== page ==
5. Contact information
5. EMAIL, DON’T CALL
It’s not 1985. No one likes to receive surprise phone calls with someone trying to sell them something on the other end.
You want them to be ready for a conversation, so it’s best to contact by email.
Who do you contact? If you are reaching out to a brand directly it’s best to contact the Brand Manager, Director of Marketing or best – an Entertainment Marketing Executive if they have one.
Most brands that are active with music and entertainment have agencies specifically to handle this for them. You will also want to approach Account Directors at those agencies.
Sample email script
Hi Brand Manager,
As you know, an actual concert tour in EDM is rare. Most artists bounce around the globe between festivals and clubs. This fall, we are launching a tour with DJ ABC.
I know YOUR BRAND has been active in the EDM space with sponsorships at ABC and XYZ festivals. We’ve created a custom idea for you that will deliver a different set of results. By partnering with DJ ABC you can activate consumers in an innovative way.
We’re excited about the idea and would love to share it with you. It includes exclusive content, experiential activations and unique social media content.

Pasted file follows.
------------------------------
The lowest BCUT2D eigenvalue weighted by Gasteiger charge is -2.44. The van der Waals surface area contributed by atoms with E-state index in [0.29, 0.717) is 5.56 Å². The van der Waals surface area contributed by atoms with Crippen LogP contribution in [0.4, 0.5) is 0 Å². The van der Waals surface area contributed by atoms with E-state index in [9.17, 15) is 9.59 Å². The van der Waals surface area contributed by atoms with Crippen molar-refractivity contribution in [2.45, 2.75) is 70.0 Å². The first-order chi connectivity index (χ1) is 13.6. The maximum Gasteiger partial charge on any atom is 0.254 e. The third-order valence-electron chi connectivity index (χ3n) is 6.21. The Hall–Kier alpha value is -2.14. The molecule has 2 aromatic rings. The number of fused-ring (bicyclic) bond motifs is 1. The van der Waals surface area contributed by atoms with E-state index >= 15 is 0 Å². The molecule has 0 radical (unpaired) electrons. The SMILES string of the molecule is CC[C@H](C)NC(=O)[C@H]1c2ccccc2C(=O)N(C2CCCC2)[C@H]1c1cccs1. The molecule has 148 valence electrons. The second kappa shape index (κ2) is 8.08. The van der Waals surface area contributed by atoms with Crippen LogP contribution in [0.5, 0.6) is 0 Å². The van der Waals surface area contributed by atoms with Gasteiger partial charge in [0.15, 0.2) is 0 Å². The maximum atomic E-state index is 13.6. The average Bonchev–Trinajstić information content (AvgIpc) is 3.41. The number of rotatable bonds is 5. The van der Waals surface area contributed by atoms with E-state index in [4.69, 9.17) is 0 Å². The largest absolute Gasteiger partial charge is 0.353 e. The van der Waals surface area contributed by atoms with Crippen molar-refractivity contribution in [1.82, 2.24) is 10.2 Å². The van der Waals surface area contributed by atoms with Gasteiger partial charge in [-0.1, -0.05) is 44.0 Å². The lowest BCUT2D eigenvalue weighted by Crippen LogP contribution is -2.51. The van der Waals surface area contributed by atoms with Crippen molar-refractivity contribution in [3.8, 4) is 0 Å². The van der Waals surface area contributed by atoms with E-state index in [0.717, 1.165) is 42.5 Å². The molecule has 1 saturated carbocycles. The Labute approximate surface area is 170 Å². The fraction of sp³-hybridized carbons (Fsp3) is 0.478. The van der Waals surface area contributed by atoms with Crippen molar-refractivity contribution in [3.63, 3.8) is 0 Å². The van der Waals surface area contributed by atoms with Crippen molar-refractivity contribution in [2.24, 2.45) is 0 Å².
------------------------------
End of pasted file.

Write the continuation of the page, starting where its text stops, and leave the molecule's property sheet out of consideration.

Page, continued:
I’ve attached DJ ABC’s deck. We’d love to discuss.
DJ ABC’s Team
Keep it short and sweet. Get to the point and get them interested. From there, you can schedule some time on the phone or in person.
6. BRAND MEETING
Once you’ve gotten a brand’s attention with your thoughtful, custom pitch, it’s time to meet in person or on the phone.
You should start this conversation with asking a million questions about the brand’s goals, current marketing plans, target markets, target demographics, challenges, etc.
Once you have this information and have established some rapport, you can know dive into pitching your idea.
Deliver the idea with passion. Use visuals if you can. Make sure to reference the brand’s goals throughout your pitch.
ALWAYS tie the idea back to the brand’s goals.
Tour sponsorship and partnership decisions don’t happen over night and they often require multiple levels of approval. Don’t expect to leave the meeting with a commitment.
Often a brand will task you with refining your pitch into a proposal that includes the new information learned at the meeting. That proposal will then get shared with all the internal stakeholders involved in the decision.
A great partnership will benefit both the brand and the artist. Pay attention to everything the brand says and be sure to reflect that in your follow up material.
7. FOLLOW UP
A well-crafted follow up is essential to closing the deal.